Five tips to care for your liver

Your liver is the largest internal organ in your body, and is about the size of a rugby ball, weighing in at around 1.25–1.5kg. And it’s an organ without which cannot live.

To truly love and appreciate your liver, an understanding of its crucial functions is paramount. So what does your liver do? Well, it:

  • clears the blood of waste products, hormones, drugs and other toxins
  • breaks down hormones and old blood cells
  • makes, stores and releases sugars and fats
  • produces essential proteins, including blood clotting factors and enzymes
  • aids digestion by releasing bile salts to break down food
  • stores and supplies vitamins, minerals and iron to parts of the body where they are needed.

Now that you know how important your liver is for your vitality, here are five useful tips for giving your liver some love.

1. Maintain a healthy weight

If you are carrying excess weight around your middle, it can result in insulin resistance, which often leads to fatty liver disease, putting you at high risk of liver scarring (cirrhosis), liver failure and liver cancer.

Exercising and eating a diet that’s low in fat, and high in fibre, vitamins, antioxidants and minerals will help you maintain a healthy weight and liver.

2. Avoid fad diets

Yoyo dieting can put excessive stress on your liver. Avoid any products or diets that promise large amounts of weight loss in an unrealistically short period of time. Liver cleansing and detox diets should also be avoided. Instead, eat healthily in general and aim to lose weight at a safe rate of 0.5–1kg per week.

3. Drink alcohol in moderation

As you may well know, the amount of alcohol you consume can affect your health, especially the function of your liver. It takes as little as 20 grams of alcohol daily (only two standard drinks) for women to develop liver problems. If you can’t cut back, talk to your doctor about getting professional help.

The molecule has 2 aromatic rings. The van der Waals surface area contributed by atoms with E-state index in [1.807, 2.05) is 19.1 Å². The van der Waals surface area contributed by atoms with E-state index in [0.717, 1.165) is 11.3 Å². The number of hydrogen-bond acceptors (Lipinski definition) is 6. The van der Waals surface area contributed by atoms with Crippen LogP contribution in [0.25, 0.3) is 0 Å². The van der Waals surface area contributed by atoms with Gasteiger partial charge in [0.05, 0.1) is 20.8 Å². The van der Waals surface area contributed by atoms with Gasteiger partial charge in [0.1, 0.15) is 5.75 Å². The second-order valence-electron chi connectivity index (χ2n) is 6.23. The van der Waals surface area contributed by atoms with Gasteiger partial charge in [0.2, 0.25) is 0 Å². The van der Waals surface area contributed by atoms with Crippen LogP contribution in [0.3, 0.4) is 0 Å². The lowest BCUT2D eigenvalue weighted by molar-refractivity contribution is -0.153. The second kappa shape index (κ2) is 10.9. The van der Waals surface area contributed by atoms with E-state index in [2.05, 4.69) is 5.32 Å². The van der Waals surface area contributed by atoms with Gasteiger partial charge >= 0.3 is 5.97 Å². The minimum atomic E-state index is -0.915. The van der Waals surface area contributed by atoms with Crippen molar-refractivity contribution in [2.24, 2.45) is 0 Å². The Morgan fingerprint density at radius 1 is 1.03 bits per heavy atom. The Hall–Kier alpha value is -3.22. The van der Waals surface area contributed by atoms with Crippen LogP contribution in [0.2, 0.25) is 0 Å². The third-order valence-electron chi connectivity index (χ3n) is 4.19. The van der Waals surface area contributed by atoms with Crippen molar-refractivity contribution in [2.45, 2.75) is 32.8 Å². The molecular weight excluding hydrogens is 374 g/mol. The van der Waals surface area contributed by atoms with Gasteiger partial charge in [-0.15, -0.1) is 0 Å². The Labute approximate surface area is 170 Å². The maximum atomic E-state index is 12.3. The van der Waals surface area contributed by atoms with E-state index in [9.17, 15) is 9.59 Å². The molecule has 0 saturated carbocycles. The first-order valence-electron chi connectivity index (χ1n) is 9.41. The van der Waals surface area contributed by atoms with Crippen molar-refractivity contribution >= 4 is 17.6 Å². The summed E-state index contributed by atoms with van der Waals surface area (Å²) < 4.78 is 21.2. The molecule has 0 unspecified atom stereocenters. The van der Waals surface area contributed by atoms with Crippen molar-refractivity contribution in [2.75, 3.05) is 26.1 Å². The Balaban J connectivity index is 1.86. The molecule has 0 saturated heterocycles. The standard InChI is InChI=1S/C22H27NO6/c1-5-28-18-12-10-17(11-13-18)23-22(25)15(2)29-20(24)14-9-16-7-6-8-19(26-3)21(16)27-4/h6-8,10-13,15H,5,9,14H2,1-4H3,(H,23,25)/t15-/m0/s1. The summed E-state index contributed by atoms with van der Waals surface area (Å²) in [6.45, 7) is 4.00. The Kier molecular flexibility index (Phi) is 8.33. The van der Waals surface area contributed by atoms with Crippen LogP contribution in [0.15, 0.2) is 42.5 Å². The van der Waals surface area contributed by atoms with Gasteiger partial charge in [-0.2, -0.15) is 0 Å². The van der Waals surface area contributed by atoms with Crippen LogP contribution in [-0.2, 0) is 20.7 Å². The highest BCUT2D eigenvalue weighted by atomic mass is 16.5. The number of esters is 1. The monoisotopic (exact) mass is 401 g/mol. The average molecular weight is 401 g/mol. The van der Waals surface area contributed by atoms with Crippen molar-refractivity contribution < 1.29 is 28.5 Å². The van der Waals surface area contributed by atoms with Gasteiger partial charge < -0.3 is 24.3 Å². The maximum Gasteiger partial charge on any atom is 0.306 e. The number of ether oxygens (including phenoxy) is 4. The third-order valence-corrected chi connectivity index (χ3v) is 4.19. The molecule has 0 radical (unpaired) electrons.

4. Have regular blood tests

Having regular blood tests will help you keep tabs on your blood levels of fat, cholesterol and glucose – all of which are associated with fatty liver disease. Also, if you’ve ever experimented with intravenous drugs, or had a blood transfusion or organ transplant prior to 1992, speak to your doctor to see whether you need to get tested for hepatitis C.

5. Check with your doctor

It’s best not to mix medicines without first checking with your doctor or pharmacist. This applies to herbal supplements as well as prescription and over-the-counter medicines. This is because some medicines make the liver work extra hard in order to break them down – and taking too many medicines at the same time can tax and damage the liver. So always seek professional advice first.

For more useful tips to look after your liver, visit loveyourliver.com.au

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Written by ameliath

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